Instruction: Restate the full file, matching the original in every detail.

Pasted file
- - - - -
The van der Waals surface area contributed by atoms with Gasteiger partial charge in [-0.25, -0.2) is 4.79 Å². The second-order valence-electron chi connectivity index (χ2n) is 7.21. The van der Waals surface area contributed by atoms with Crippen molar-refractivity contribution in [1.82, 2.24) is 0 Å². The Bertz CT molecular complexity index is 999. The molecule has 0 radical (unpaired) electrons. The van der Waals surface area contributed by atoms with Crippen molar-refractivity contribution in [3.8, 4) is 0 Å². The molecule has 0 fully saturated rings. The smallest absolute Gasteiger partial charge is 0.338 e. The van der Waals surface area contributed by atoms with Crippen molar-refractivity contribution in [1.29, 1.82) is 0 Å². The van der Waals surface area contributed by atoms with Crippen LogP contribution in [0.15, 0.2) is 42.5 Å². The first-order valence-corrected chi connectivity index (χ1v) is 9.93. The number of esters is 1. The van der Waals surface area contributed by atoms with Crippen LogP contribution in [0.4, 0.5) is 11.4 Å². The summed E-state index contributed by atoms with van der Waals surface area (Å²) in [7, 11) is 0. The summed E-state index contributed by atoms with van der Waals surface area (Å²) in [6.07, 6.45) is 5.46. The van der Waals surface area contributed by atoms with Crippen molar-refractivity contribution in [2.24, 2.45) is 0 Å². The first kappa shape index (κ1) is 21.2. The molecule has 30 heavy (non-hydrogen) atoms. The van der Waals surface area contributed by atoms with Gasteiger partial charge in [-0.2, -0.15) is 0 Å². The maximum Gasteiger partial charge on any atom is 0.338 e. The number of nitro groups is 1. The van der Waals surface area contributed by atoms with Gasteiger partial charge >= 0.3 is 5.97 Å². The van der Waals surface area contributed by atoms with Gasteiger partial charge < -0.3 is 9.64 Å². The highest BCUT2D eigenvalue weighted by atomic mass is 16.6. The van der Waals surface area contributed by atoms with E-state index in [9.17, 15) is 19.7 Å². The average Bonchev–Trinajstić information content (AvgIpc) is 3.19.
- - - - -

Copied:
The van der Waals surface area contributed by atoms with Gasteiger partial charge in [-0.25, -0.2) is 4.79 Å². The second-order valence-electron chi connectivity index (χ2n) is 7.21. The van der Waals surface area contributed by atoms with Crippen molar-refractivity contribution in [1.82, 2.24) is 0 Å². The Bertz CT molecular complexity index is 999. The molecule has 0 radical (unpaired) electrons. The van der Waals surface area contributed by atoms with Crippen molar-refractivity contribution in [3.8, 4) is 0 Å². The molecule has 0 fully saturated rings. The smallest absolute Gasteiger partial charge is 0.338 e. The van der Waals surface area contributed by atoms with Crippen molar-refractivity contribution in [1.29, 1.82) is 0 Å². The van der Waals surface area contributed by atoms with Crippen LogP contribution in [0.15, 0.2) is 42.5 Å². The first-order valence-corrected chi connectivity index (χ1v) is 9.93. The number of esters is 1. The van der Waals surface area contributed by atoms with Crippen LogP contribution in [0.4, 0.5) is 11.4 Å². The summed E-state index contributed by atoms with van der Waals surface area (Å²) in [7, 11) is 0. The summed E-state index contributed by atoms with van der Waals surface area (Å²) in [6.07, 6.45) is 5.46. The van der Waals surface area contributed by atoms with Crippen molar-refractivity contribution in [2.24, 2.45) is 0 Å². The first kappa shape index (κ1) is 21.2. The molecule has 30 heavy (non-hydrogen) atoms. The van der Waals surface area contributed by atoms with Gasteiger partial charge in [-0.2, -0.15) is 0 Å². The maximum Gasteiger partial charge on any atom is 0.338 e. The number of nitro groups is 1. The van der Waals surface area contributed by atoms with Gasteiger partial charge >= 0.3 is 5.97 Å². The van der Waals surface area contributed by atoms with Gasteiger partial charge < -0.3 is 9.64 Å². The highest BCUT2D eigenvalue weighted by atomic mass is 16.6. The van der Waals surface area contributed by atoms with E-state index in [9.17, 15) is 19.7 Å². The average Bonchev–Trinajstić information content (AvgIpc) is 3.19.